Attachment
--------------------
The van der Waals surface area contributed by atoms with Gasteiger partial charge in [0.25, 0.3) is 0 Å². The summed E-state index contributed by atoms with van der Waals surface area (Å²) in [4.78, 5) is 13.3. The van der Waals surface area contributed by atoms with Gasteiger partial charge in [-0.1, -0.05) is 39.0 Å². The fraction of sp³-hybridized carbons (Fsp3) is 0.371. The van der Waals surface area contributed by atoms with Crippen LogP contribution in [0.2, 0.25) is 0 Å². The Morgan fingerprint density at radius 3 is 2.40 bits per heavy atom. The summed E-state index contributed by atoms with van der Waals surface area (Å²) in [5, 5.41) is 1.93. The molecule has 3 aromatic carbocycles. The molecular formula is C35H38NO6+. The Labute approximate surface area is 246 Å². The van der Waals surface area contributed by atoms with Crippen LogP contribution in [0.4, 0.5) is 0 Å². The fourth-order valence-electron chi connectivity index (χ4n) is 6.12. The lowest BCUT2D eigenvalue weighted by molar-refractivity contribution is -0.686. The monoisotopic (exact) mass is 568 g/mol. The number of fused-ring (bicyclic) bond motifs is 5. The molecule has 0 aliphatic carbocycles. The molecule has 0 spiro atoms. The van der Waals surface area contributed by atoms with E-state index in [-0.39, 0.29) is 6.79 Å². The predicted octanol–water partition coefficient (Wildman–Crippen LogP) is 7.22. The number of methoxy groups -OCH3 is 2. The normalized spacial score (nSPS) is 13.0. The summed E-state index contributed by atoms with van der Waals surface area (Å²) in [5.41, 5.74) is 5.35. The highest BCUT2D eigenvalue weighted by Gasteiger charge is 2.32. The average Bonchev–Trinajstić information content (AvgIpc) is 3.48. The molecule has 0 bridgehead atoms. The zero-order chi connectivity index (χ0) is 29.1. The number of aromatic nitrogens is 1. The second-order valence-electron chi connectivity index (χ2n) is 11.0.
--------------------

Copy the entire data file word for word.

The van der Waals surface area contributed by atoms with Gasteiger partial charge in [0.25, 0.3) is 0 Å². The summed E-state index contributed by atoms with van der Waals surface area (Å²) in [4.78, 5) is 13.3. The van der Waals surface area contributed by atoms with Gasteiger partial charge in [-0.1, -0.05) is 39.0 Å². The fraction of sp³-hybridized carbons (Fsp3) is 0.371. The van der Waals surface area contributed by atoms with Crippen LogP contribution in [0.2, 0.25) is 0 Å². The Morgan fingerprint density at radius 3 is 2.40 bits per heavy atom. The summed E-state index contributed by atoms with van der Waals surface area (Å²) in [5, 5.41) is 1.93. The molecule has 3 aromatic carbocycles. The molecular formula is C35H38NO6+. The Labute approximate surface area is 246 Å². The van der Waals surface area contributed by atoms with Crippen LogP contribution in [0.4, 0.5) is 0 Å². The fourth-order valence-electron chi connectivity index (χ4n) is 6.12. The lowest BCUT2D eigenvalue weighted by molar-refractivity contribution is -0.686. The monoisotopic (exact) mass is 568 g/mol. The number of fused-ring (bicyclic) bond motifs is 5. The molecule has 0 aliphatic carbocycles. The molecule has 0 spiro atoms. The van der Waals surface area contributed by atoms with E-state index in [-0.39, 0.29) is 6.79 Å². The predicted octanol–water partition coefficient (Wildman–Crippen LogP) is 7.22. The number of methoxy groups -OCH3 is 2. The normalized spacial score (nSPS) is 13.0. The summed E-state index contributed by atoms with van der Waals surface area (Å²) in [5.41, 5.74) is 5.35. The highest BCUT2D eigenvalue weighted by Gasteiger charge is 2.32. The average Bonchev–Trinajstić information content (AvgIpc) is 3.48. The molecule has 0 bridgehead atoms. The zero-order chi connectivity index (χ0) is 29.1. The number of aromatic nitrogens is 1. The second-order valence-electron chi connectivity index (χ2n) is 11.0.